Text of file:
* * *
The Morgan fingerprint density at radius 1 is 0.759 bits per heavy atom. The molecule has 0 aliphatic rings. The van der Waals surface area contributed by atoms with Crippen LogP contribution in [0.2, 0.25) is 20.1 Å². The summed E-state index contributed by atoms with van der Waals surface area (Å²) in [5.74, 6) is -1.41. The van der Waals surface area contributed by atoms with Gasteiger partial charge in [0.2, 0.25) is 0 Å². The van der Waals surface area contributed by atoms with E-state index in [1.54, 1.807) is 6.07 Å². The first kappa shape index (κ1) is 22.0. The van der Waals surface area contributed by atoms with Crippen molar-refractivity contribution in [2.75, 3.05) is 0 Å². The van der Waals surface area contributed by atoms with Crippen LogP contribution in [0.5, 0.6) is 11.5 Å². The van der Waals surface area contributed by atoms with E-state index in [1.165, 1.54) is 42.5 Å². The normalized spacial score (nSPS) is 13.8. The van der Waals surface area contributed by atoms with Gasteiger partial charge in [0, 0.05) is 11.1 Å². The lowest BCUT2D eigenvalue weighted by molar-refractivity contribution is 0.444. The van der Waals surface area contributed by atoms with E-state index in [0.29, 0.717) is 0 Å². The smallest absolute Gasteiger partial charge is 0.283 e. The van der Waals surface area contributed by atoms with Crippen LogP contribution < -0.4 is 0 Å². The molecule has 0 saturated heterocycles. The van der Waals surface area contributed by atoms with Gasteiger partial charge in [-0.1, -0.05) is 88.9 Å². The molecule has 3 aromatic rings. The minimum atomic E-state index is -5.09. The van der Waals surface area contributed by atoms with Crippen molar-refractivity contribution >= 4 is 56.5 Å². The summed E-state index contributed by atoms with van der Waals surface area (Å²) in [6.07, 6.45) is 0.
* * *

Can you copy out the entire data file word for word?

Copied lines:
The Morgan fingerprint density at radius 1 is 0.759 bits per heavy atom. The molecule has 0 aliphatic rings. The van der Waals surface area contributed by atoms with Crippen LogP contribution in [0.2, 0.25) is 20.1 Å². The summed E-state index contributed by atoms with van der Waals surface area (Å²) in [5.74, 6) is -1.41. The van der Waals surface area contributed by atoms with Gasteiger partial charge in [0.2, 0.25) is 0 Å². The van der Waals surface area contributed by atoms with E-state index in [1.54, 1.807) is 6.07 Å². The first kappa shape index (κ1) is 22.0. The van der Waals surface area contributed by atoms with Crippen molar-refractivity contribution in [2.75, 3.05) is 0 Å². The van der Waals surface area contributed by atoms with Crippen LogP contribution in [0.5, 0.6) is 11.5 Å². The van der Waals surface area contributed by atoms with E-state index in [1.165, 1.54) is 42.5 Å². The normalized spacial score (nSPS) is 13.8. The van der Waals surface area contributed by atoms with Gasteiger partial charge in [0, 0.05) is 11.1 Å². The lowest BCUT2D eigenvalue weighted by molar-refractivity contribution is 0.444. The van der Waals surface area contributed by atoms with E-state index in [0.29, 0.717) is 0 Å². The smallest absolute Gasteiger partial charge is 0.283 e. The van der Waals surface area contributed by atoms with Crippen LogP contribution < -0.4 is 0 Å². The molecule has 0 saturated heterocycles. The van der Waals surface area contributed by atoms with Gasteiger partial charge in [-0.1, -0.05) is 88.9 Å². The molecule has 3 aromatic rings. The minimum atomic E-state index is -5.09. The van der Waals surface area contributed by atoms with Crippen molar-refractivity contribution >= 4 is 56.5 Å². The summed E-state index contributed by atoms with van der Waals surface area (Å²) in [6.07, 6.45) is 0.